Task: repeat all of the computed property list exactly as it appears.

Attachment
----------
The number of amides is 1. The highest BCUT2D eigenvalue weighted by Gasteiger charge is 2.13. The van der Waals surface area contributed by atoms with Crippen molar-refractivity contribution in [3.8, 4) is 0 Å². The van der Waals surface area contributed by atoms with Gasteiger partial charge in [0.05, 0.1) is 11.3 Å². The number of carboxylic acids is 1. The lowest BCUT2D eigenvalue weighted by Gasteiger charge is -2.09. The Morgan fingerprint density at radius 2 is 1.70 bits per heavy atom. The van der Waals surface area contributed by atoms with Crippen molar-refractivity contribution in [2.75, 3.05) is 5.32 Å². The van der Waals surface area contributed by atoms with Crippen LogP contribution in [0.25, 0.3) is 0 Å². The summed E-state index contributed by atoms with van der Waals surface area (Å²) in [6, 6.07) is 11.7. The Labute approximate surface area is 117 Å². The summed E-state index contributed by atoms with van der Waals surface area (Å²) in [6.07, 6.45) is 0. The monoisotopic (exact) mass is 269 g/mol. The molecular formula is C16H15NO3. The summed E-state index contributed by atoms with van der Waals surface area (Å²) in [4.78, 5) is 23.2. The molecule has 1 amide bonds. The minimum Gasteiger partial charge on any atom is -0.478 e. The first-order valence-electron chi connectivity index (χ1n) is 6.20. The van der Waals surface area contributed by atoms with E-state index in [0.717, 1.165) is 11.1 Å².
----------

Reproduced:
The number of amides is 1. The highest BCUT2D eigenvalue weighted by Gasteiger charge is 2.13. The van der Waals surface area contributed by atoms with Crippen molar-refractivity contribution in [3.8, 4) is 0 Å². The van der Waals surface area contributed by atoms with Gasteiger partial charge in [0.05, 0.1) is 11.3 Å². The number of carboxylic acids is 1. The lowest BCUT2D eigenvalue weighted by Gasteiger charge is -2.09. The Morgan fingerprint density at radius 2 is 1.70 bits per heavy atom. The van der Waals surface area contributed by atoms with Crippen molar-refractivity contribution in [2.75, 3.05) is 5.32 Å². The van der Waals surface area contributed by atoms with Crippen LogP contribution in [0.25, 0.3) is 0 Å². The summed E-state index contributed by atoms with van der Waals surface area (Å²) in [6, 6.07) is 11.7. The Labute approximate surface area is 117 Å². The summed E-state index contributed by atoms with van der Waals surface area (Å²) in [6.07, 6.45) is 0. The monoisotopic (exact) mass is 269 g/mol. The molecular formula is C16H15NO3. The summed E-state index contributed by atoms with van der Waals surface area (Å²) in [4.78, 5) is 23.2. The molecule has 1 amide bonds. The minimum Gasteiger partial charge on any atom is -0.478 e. The first-order valence-electron chi connectivity index (χ1n) is 6.20. The van der Waals surface area contributed by atoms with E-state index in [0.717, 1.165) is 11.1 Å².